Calibration-free WMS using a cw-DFB-QCL, a VCSEL, and an edge-emitting DFB laser with in-situ real-time laser parameter characterization

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Abstract

This paper presents a detailed experimental wavelength modulation spectroscopy approach and demonstrates its applicability to various types of semiconductor lasers in the near infrared and mid-infrared. A 5250 nm continuous-wave distributed feedback quantum cascade laser, a 2004 nm vertical cavity surface emitting laser, and a 1650 nm distributed feedback edge-emitting laser are used to extract the concentration and pressure values of nitric oxide, carbon dioxide, and methane, respectively, using the 2f wavelength modulation spectroscopy (WMS) technique under controlled conditions. The generality of the technique is demonstrated by extending it to 3f WMS for the three different kinds of lasers used in this study. The methodology required to provide in-situ real-time measurements of both gas parameters and operating characteristics of the laser are described in detail. Finally, the advantages and limitations of the technique are discussed in view of the fact that the characteristic behavior of the laser sources is significantly different. We specifically discuss the issue of targeting non-absorbing wavelength regions and the choice of modulation frequency and modulation amplitude of the laser, as well as the choice of the detection harmonic.
LanguageEnglish
Article number6801217
Number of pages17
JournalIEEE Photonics Journal
Volume9
Issue number2
Early online date18 Jan 2017
DOIs
Publication statusPublished - 30 Apr 2017

Fingerprint

Distributed feedback lasers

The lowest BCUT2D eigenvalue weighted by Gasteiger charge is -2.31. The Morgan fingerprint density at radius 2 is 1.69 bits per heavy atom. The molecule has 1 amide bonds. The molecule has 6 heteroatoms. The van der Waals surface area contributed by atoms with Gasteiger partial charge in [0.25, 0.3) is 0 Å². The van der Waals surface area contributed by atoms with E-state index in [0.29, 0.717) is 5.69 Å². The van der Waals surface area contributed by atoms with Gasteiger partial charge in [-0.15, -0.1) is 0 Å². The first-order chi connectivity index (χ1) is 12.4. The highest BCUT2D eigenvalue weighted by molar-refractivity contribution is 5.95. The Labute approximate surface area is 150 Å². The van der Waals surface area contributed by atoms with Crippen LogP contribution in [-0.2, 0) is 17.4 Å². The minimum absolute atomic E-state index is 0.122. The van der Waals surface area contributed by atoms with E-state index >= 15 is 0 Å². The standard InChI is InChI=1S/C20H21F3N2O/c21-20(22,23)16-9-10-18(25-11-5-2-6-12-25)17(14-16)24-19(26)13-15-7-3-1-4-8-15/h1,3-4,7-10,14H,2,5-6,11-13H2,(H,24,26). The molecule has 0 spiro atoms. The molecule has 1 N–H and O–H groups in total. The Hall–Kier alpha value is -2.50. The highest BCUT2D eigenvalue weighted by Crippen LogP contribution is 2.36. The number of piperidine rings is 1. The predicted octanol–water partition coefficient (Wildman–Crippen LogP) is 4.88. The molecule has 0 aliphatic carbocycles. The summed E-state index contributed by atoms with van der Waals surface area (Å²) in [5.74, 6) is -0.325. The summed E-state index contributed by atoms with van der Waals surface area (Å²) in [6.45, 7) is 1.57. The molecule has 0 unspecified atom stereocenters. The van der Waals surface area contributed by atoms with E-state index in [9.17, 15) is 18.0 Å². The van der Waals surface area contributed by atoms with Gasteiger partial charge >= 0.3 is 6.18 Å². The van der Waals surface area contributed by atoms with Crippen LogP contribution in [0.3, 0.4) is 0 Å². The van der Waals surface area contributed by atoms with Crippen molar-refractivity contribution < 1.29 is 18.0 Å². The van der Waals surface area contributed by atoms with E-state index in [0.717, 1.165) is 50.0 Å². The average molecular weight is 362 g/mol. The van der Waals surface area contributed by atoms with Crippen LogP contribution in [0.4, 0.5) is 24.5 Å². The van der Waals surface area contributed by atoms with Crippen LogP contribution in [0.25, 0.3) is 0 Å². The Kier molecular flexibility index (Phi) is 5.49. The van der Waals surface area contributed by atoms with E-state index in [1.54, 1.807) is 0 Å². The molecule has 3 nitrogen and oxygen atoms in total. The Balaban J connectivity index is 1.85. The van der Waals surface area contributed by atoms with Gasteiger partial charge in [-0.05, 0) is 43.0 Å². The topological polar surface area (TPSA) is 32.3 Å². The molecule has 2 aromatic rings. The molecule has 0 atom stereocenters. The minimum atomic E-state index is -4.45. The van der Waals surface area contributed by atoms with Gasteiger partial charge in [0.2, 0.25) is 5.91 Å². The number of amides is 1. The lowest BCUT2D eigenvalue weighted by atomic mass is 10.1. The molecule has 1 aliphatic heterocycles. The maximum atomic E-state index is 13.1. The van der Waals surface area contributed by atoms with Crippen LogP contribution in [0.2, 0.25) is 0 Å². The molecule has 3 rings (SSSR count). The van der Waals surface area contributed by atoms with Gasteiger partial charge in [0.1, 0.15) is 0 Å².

Surface emitting lasers
Modulation
Spectroscopy
Calibration
modulation
Wavelength
Lasers
wavelengths
spectroscopy
lasers
Infrared radiation
Feedback
Quantum cascade lasers
Amplitude modulation
Nitric oxide
quantum cascade lasers
distributed feedback lasers
Frequency modulation
nitric oxide

Keywords

  • harmonic wavelength modulation spectroscopy
  • calibration-free
  • semiconductor lasers
  • laser spectroscopy
  • harmonic detection
  • modulation frequency
  • modulation amplitude

Cite this

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title = "Calibration-free WMS using a cw-DFB-QCL, a VCSEL, and an edge-emitting DFB laser with in-situ real-time laser parameter characterization",
abstract = "This paper presents a detailed experimental wavelength modulation spectroscopy approach and demonstrates its applicability to various types of semiconductor lasers in the near infrared and mid-infrared. A 5250 nm continuous-wave distributed feedback quantum cascade laser, a 2004 nm vertical cavity surface emitting laser, and a 1650 nm distributed feedback edge-emitting laser are used to extract the concentration and pressure values of nitric oxide, carbon dioxide, and methane, respectively, using the 2f wavelength modulation spectroscopy (WMS) technique under controlled conditions. The generality of the technique is demonstrated by extending it to 3f WMS for the three different kinds of lasers used in this study. The methodology required to provide in-situ real-time measurements of both gas parameters and operating characteristics of the laser are described in detail. Finally, the advantages and limitations of the technique are discussed in view of the fact that the characteristic behavior of the laser sources is significantly different. We specifically discuss the issue of targeting non-absorbing wavelength regions and the choice of modulation frequency and modulation amplitude of the laser, as well as the choice of the detection harmonic.",